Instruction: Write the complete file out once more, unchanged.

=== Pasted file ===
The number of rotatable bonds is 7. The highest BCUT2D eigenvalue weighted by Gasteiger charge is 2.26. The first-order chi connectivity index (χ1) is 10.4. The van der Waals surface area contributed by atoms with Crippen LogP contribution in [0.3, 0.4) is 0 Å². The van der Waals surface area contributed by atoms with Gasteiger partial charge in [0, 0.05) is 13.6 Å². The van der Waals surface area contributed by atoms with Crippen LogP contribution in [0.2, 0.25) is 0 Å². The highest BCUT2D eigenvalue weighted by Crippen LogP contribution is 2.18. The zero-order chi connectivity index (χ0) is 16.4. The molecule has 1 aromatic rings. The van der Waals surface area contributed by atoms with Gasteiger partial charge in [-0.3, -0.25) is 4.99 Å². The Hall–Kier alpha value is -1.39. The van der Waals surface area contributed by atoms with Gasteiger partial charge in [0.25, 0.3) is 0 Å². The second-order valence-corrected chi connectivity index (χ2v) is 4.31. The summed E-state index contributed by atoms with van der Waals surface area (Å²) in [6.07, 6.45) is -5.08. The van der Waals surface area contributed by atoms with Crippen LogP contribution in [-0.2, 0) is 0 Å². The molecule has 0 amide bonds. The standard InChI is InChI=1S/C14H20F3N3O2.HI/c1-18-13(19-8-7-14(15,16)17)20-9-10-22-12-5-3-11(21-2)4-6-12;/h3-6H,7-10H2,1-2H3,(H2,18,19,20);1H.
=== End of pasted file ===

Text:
The number of rotatable bonds is 7. The highest BCUT2D eigenvalue weighted by Gasteiger charge is 2.26. The first-order chi connectivity index (χ1) is 10.4. The van der Waals surface area contributed by atoms with Crippen LogP contribution in [0.3, 0.4) is 0 Å². The van der Waals surface area contributed by atoms with Gasteiger partial charge in [0, 0.05) is 13.6 Å². The van der Waals surface area contributed by atoms with Crippen LogP contribution in [0.2, 0.25) is 0 Å². The highest BCUT2D eigenvalue weighted by Crippen LogP contribution is 2.18. The zero-order chi connectivity index (χ0) is 16.4. The molecule has 1 aromatic rings. The van der Waals surface area contributed by atoms with Gasteiger partial charge in [-0.3, -0.25) is 4.99 Å². The Hall–Kier alpha value is -1.39. The van der Waals surface area contributed by atoms with Gasteiger partial charge in [0.25, 0.3) is 0 Å². The second-order valence-corrected chi connectivity index (χ2v) is 4.31. The summed E-state index contributed by atoms with van der Waals surface area (Å²) in [6.07, 6.45) is -5.08. The van der Waals surface area contributed by atoms with Crippen LogP contribution in [-0.2, 0) is 0 Å². The molecule has 0 amide bonds. The standard InChI is InChI=1S/C14H20F3N3O2.HI/c1-18-13(19-8-7-14(15,16)17)20-9-10-22-12-5-3-11(21-2)4-6-12;/h3-6H,7-10H2,1-2H3,(H2,18,19,20);1H.